Olbermann Slams Tea Party Over Event That Invited Minorities to Attend

On Monday’s Countdown show on MSNBC, during the show’s regular "Tea Time" segment, host Keith Olbermann attacked a recent Tea Party event in Philadelphia that made a point of inviting minority participation and included many minority speakers.

As he cited reports by the Philadelphia Inquirer of low minority attendance at the rally which also allegedly had fewer attendees overall than expected, Olbermann suggested that merely having an event on such a theme of inviting minorities was an admission that the Tea Party movement is racist. Olbermann: "As you know, if you point out that the Tea Party is virtually all white, you're the racist. Of course, that does raise the interesting question of why the Tea Party would feel compelled to have what one of its leaders called a minority-based Tea Party event."

The MSNBC host ended up suggesting that it was a further embarrassment to the Tea Party movement because the grand opening of an Apple computer store in Philadelphia may have had more people show up than the Tea Party event: "But it gets worse. According to a series of news reports, another public event in Philadelphia the day before may have drawn anywhere from twice to three times the crowd of the minority-based Tea Party event. The opening of that city's first Apple computer store."

Below is a complete transcript of the "Tea Time" segment from the Monday, August 2, Countdown show on MSNBC:

First, no, this is not your water coming to a boil. It's our nightly checkup on the something for nothing crowd, it's "Tea Time."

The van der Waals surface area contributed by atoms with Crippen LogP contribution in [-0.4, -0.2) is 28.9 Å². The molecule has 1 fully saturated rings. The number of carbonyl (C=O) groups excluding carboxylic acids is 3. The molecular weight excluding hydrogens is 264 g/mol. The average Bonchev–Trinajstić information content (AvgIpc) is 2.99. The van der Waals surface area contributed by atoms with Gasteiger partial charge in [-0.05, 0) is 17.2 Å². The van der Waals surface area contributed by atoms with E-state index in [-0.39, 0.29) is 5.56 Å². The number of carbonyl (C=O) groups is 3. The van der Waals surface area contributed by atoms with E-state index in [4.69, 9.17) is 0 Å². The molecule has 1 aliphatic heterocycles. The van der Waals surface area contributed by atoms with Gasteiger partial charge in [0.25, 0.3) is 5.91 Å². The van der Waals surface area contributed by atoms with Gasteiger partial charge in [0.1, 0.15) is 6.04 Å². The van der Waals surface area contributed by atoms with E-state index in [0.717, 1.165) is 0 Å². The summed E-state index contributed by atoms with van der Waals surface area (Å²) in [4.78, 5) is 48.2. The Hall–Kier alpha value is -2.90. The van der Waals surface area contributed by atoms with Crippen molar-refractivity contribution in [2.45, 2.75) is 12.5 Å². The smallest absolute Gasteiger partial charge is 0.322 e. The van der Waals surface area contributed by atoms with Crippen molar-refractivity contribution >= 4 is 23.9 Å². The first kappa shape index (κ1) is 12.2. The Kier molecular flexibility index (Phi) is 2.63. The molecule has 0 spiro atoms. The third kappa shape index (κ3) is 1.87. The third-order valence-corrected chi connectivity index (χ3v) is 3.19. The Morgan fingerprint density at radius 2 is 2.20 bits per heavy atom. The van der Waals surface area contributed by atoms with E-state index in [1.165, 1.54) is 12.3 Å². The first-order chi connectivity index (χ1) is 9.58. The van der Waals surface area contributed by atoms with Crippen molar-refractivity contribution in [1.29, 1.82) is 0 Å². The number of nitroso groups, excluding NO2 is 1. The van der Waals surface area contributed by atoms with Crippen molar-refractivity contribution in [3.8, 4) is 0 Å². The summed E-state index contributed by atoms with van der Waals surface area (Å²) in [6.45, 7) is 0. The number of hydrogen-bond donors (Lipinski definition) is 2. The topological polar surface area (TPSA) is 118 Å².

As you know, if you point out that the Tea Party is virtually all white, you're the racist. Of course, that does raise the interesting question of why the Tea Party would feel compelled to have what one of its leaders called a minority-based Tea Party event. A score card from the reality Saturday outside Independence Hall in Philadelphia, 18 speakers, 10 of whom were nonwhite. For the Philadelphia Inquirer, an estimated crowd of 300, about 15 of whom were nonwhite. "Not a problem," said African-American speaker David Webb, "I didn't realize that any movement everywhere had a minimum daily requirement of black people to be legitimate."

Except, given the group’s history, the fact that the majority of speakers were not white might easily explain how a low turnout, lower even than most Tea parties. Organizers had 1500 bottles of water already on ice, all ready for the crowd. And most of them went untouched. But it gets worse. According to a series of news reports, another public event in Philadelphia the day before may have drawn anywhere from twice to three times the crowd of the minority-based Tea Party event. The opening of that city's first Apple computer store.